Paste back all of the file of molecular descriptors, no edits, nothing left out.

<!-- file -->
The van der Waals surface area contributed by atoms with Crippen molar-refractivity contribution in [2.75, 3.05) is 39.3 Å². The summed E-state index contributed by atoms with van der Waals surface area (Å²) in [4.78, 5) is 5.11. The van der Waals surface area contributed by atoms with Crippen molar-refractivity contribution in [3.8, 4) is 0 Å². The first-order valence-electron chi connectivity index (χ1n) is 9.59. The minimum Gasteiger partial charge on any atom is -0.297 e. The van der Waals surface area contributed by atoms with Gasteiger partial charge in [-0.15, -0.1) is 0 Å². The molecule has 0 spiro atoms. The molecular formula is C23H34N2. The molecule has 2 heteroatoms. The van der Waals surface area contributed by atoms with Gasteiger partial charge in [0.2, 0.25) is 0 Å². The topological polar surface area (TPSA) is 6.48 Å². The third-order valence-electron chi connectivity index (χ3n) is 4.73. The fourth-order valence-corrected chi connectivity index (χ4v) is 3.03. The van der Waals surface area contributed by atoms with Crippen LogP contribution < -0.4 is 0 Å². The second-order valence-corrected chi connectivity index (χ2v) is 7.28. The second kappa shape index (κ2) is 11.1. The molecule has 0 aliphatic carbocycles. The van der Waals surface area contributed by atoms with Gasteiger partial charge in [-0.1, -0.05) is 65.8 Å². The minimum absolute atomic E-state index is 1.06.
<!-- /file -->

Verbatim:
The van der Waals surface area contributed by atoms with Crippen molar-refractivity contribution in [2.75, 3.05) is 39.3 Å². The summed E-state index contributed by atoms with van der Waals surface area (Å²) in [4.78, 5) is 5.11. The van der Waals surface area contributed by atoms with Crippen molar-refractivity contribution in [3.8, 4) is 0 Å². The first-order valence-electron chi connectivity index (χ1n) is 9.59. The minimum Gasteiger partial charge on any atom is -0.297 e. The van der Waals surface area contributed by atoms with Gasteiger partial charge in [-0.15, -0.1) is 0 Å². The molecule has 0 spiro atoms. The molecular formula is C23H34N2. The molecule has 2 heteroatoms. The van der Waals surface area contributed by atoms with Gasteiger partial charge in [0.2, 0.25) is 0 Å². The topological polar surface area (TPSA) is 6.48 Å². The third-order valence-electron chi connectivity index (χ3n) is 4.73. The fourth-order valence-corrected chi connectivity index (χ4v) is 3.03. The van der Waals surface area contributed by atoms with Crippen LogP contribution < -0.4 is 0 Å². The second-order valence-corrected chi connectivity index (χ2v) is 7.28. The second kappa shape index (κ2) is 11.1. The molecule has 0 aliphatic carbocycles. The van der Waals surface area contributed by atoms with Gasteiger partial charge in [-0.1, -0.05) is 65.8 Å². The minimum absolute atomic E-state index is 1.06.